This National Preparedness Month, Protect Your Wallet from the Weather

Here in Florida, hurricane season is upon us. Isaias barely missed us and Laura recently battered Louisiana. More storms are brewing in the Atlantic as you read this.

But that’s not all. There are other natural disasters, such as earthquakes, tornadoes, and blizzards, that could all affect your finances in the coming months and years no matter where you live.

According to a July 2020 Allstate survey, 70% of Americans say they’re “concerned about weather-related disasters” – but only 1 in 4 Americans have a disaster plan.

That’s why our upcoming webinar highlights methods of preparing for natural disasters so you and your finances can stay safe.

weather and your wallet infographic; financially preparing for a natural disaster

Do you have an evacuation plan for your money?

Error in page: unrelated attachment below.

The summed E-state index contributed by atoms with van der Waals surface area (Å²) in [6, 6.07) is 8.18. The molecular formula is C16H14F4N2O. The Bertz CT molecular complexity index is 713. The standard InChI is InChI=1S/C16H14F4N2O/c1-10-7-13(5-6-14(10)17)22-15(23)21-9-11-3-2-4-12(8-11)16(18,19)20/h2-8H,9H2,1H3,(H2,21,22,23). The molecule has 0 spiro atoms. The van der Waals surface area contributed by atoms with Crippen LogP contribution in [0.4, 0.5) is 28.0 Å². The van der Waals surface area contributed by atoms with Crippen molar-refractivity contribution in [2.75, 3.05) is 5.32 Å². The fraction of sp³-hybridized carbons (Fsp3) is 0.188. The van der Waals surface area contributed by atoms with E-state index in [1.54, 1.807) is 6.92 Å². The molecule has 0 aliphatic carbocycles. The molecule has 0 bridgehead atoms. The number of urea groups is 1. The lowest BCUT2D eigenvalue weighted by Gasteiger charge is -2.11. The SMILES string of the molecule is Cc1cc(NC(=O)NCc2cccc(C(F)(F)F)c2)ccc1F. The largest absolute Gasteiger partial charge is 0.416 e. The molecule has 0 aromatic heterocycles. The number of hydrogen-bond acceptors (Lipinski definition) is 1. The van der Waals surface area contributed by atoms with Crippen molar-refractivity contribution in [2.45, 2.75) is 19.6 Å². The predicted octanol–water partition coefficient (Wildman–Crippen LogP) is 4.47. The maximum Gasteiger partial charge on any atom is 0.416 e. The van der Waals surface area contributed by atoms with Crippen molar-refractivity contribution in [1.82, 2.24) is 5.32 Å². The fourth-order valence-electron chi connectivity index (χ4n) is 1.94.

It’s essential to know where you’ll evacuate in an emergency, but your money also needs a plan.

Emergency savings

We always recommend keeping 2-3 months of living expenses in an emergency savings account at all times. If you find it difficult to save that much, start with a $1,000 goal.

Also, keep your emergency savings in an easily accessible account. Don’t invest it — it will be harder to get when you need it and you could end up losing it.

Keep in mind that you should have enough money to buy supplies before an event and to recover after the event.

Take out cash

If a natural disaster occurs, stores and gas stations may not be able to process credit cards. Withdraw some cash from your bank account to cover food and gas for at least a few days.

Contact creditors

You may be unable to make payments on your car, home, or other loans after a disaster. Be transparent with your lenders. The same goes for credit card companies. Many will make exceptions for those suffering after a catastrophic event.

The sooner you plan, the better

Putting off disaster prep can lead to a financial disaster later. This webinar will help you get started. Join us on September 9th at 1 p.m. to learn more about planning for weather woes.

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